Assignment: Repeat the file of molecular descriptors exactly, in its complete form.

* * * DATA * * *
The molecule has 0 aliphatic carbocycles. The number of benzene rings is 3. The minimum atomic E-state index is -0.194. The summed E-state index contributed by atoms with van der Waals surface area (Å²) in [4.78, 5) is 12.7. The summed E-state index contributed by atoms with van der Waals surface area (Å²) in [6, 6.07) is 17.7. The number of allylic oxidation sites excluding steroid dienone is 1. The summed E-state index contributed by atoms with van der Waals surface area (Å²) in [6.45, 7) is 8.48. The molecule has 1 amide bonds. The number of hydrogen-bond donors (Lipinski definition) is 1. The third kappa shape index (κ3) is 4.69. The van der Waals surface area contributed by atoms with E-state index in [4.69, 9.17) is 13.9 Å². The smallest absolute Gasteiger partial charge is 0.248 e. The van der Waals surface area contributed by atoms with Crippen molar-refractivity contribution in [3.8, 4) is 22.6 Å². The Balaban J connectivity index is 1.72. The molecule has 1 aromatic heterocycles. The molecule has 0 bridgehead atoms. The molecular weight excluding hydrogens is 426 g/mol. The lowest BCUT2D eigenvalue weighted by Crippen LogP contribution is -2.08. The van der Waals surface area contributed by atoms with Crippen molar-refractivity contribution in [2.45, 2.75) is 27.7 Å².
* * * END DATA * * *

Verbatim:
The molecule has 0 aliphatic carbocycles. The number of benzene rings is 3. The minimum atomic E-state index is -0.194. The summed E-state index contributed by atoms with van der Waals surface area (Å²) in [4.78, 5) is 12.7. The summed E-state index contributed by atoms with van der Waals surface area (Å²) in [6, 6.07) is 17.7. The number of allylic oxidation sites excluding steroid dienone is 1. The summed E-state index contributed by atoms with van der Waals surface area (Å²) in [6.45, 7) is 8.48. The molecule has 1 amide bonds. The number of hydrogen-bond donors (Lipinski definition) is 1. The third kappa shape index (κ3) is 4.69. The van der Waals surface area contributed by atoms with E-state index in [4.69, 9.17) is 13.9 Å². The smallest absolute Gasteiger partial charge is 0.248 e. The van der Waals surface area contributed by atoms with Crippen molar-refractivity contribution in [3.8, 4) is 22.6 Å². The Balaban J connectivity index is 1.72. The molecule has 1 aromatic heterocycles. The molecule has 0 bridgehead atoms. The molecular weight excluding hydrogens is 426 g/mol. The lowest BCUT2D eigenvalue weighted by Crippen LogP contribution is -2.08. The van der Waals surface area contributed by atoms with Crippen molar-refractivity contribution in [2.45, 2.75) is 27.7 Å².